Sorghum for biofuel instead of vegetable cover crop: Hastings partnership update

Jacque W. Breman, Scott Taylor, David A. Dinkins, Edsel Redden, Amanda J. Gevens, Ana Saballos, Wilfred Vermerris

Abstract


Sorghum [Sorghum bicolor (L. Moench)] is used as a vegetable cover crop on about 30,000 acres of the Hastings tri-county agricultural region. Hastings Partnership has conducted sweet and grain sorghum trials for biofuel as an alternative to turning the cover crop under between vegetable seasons. Sweet sorghum studies included three N rates, two cultivars, two stages of growth at harvest, and topped compared to not-topped inflorescences. Sugar yields were dependent on the N rate (P = 0.0238), topping treatment (P = 0.0003), cultivar (P = 0.0001), and cultivar × topping interaction (P = 0.0001). Highest sugar yield, 6558 lbs/acre, was obtained with ‘M81E’ at the intermediate N rate of 112 lb/acre, harvested at the soft dough stage with the inflorescence not topped. No significant differences were found between nematode populations when ‘M81E’ and ‘Dale’ were compared after 2 years of continuous cultivation. No significant differences were found in germplasm resistance to foliar anthracnose infection. Muremba, a USDA GRIN accession, and ‘M81E’ had the highest percent upright stalks after a tropical storm, 61% and 70%, respectively. Sorghum grain yield was increased from 27 to 115 bushels/acre by using an improved hybrid, DeKalb S-54, at the 150 lb/acre N rate.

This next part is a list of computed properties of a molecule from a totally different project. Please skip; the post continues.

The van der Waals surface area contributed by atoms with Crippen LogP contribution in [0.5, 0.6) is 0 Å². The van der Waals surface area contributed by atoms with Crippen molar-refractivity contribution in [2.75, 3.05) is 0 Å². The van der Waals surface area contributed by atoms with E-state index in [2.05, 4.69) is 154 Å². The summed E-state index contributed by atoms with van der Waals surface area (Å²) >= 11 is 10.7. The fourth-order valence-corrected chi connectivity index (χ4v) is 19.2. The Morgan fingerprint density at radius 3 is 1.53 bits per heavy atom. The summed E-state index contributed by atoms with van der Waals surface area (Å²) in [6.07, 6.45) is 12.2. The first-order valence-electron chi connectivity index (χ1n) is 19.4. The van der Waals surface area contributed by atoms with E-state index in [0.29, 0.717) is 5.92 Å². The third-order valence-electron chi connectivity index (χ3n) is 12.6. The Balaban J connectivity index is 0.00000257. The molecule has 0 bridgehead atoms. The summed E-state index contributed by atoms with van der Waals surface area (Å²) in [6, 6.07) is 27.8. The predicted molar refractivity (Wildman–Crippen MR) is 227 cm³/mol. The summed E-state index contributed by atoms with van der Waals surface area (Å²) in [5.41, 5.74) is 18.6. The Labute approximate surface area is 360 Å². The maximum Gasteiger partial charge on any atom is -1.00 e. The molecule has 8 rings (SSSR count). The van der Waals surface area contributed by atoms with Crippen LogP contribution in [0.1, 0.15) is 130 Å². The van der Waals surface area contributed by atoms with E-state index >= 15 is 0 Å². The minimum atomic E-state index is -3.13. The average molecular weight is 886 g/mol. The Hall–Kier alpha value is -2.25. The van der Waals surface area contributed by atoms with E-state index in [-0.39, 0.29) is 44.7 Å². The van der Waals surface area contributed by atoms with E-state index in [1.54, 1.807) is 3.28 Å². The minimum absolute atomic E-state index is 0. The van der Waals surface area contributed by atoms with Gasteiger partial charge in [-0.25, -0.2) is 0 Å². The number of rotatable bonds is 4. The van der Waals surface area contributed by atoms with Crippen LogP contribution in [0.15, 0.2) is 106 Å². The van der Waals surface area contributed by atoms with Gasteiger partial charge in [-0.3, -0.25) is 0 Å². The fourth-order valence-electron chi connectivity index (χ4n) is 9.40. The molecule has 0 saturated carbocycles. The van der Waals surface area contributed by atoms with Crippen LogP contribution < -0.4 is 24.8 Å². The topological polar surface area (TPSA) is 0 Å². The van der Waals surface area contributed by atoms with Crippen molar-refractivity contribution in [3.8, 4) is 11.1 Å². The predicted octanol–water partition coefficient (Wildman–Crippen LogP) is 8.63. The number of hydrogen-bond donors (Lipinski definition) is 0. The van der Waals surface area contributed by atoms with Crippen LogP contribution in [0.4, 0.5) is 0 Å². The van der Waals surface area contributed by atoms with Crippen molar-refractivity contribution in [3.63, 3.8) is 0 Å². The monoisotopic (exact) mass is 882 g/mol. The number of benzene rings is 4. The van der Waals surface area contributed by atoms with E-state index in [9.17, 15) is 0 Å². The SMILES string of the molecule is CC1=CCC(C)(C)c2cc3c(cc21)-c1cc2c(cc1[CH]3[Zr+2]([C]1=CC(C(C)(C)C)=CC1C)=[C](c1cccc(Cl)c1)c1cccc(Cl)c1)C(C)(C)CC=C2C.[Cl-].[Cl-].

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Proc. Fla. State Hort. Soc.     ISSN 0886-7283